Capitol Hill Books is closed today, November 19: A truck carrying Lime scooters crashed into the glass storefront of 300 East Colfax Avenue at 8:40 p.m. on November 17, crashing into a glass shelf containing the most expensive rare books in the store.
“Signed books by Richard Bachman, small signed prints from the first edition – they’re ruined,” said William Kortz, an employee who was first on the scene. At least 100 books and rare prints were damaged in the crash.
The rest of the store was saved by a heavy, old-fashioned radiator that prevented the truck from getting any further inside. However, steam from the burst radiator hit the rare books and prints on the shelves.
“It wasn’t so much the accident as the steam from the radiator hose that broke that caused the books to break,” said owner Holly Brooks, who is in good spirits despite the shocking incident. “We can get some of the books back; we just haven’t started on that part yet. We need to get back in shape before welcoming people to the rest of the store. ”
She continues, “That’s what we’re going to do today – sort through and find out what’s lost and basically store what we can until we have access to that area again.”
Brooks discovered the crash after employees at the nearby Newhouse Hotel texted Kortz, who lives nearby. He immediately ran. “It was a real shock when I arrived. It was like finding your kid under a truck. That’s how I feel about this place; it’s like a person. It hurts a lot,” says- he.
It was also quite a gift for Brooks, who learned the news in early November 18, his 71st birthday. “This is the one I will never forget!” she says.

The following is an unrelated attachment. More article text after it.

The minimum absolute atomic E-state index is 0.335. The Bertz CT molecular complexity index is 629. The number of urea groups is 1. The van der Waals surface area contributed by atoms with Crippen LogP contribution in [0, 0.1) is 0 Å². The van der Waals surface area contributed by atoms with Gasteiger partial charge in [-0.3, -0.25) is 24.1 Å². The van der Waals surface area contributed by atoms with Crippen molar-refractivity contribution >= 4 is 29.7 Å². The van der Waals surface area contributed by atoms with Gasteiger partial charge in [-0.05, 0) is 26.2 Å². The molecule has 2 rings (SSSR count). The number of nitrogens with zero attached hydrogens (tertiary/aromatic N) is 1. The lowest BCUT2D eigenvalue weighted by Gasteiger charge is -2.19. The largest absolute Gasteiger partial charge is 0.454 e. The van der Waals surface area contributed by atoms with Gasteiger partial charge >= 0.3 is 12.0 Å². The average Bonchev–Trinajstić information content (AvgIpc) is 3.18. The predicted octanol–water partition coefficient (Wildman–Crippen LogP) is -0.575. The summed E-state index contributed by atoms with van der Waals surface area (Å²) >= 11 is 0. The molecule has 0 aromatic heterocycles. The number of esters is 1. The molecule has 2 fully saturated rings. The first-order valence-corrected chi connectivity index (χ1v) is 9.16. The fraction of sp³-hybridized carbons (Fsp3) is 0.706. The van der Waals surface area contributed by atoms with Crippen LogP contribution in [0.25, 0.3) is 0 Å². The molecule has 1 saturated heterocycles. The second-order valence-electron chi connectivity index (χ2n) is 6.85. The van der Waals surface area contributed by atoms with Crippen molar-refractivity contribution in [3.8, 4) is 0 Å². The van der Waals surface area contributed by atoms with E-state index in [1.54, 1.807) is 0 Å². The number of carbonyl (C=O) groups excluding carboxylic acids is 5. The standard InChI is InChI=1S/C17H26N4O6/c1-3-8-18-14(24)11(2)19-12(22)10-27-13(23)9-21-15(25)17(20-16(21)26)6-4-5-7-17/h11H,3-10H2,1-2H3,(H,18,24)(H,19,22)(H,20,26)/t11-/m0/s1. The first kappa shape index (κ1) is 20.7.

The damaged books and prints are currently neatly stacked in a corner of the store, and Brooks and his team are now looking for shelves to store materials they can salvage.
As for the storefront, Brooks sees an opportunity in chaos. She contacted the owner about installing a new wall there. “No more glass,” she laughs. “We’re thinking of making it a wall instead of windows so that we can have a mural on it. We have so much space for the windows, so we won’t lose much by losing those three windows.”
No one at the bookstore knows how the truck crashed into the store, and the police “won’t tell us,” Brooks said.
The store has gone through rough times during the pandemic, and business has never been easy, says Brooks, who bought the place fifteen years ago – it was founded four decades ago – and runs it as a labor of love. “It must be,” Brooks notes. “Do you think anyone makes money from used bookstores? ”
“She doesn’t even get an income,” Kortz adds. “She works here and she owns it and puts her heart and soul in it and gets nothing out of it.”
Despite this latest trial, Brooks continues. “I was absolutely determined,” she says. “COVID, pandemic, truck – whatever it is, this store is going to hold up. ”
The bookstore has long been a favorite of Denver book lovers. At the start of the pandemic, when Westword reported that it was about to close, readers flooded the store with online orders that allowed the store to pay rent.
Capitol Hill Books has posted updates to its Facebook page, where it now says it hopes to be open during regular hours – 10 a.m. to 7 p.m. on Saturday, November 20 and Sunday, November 21.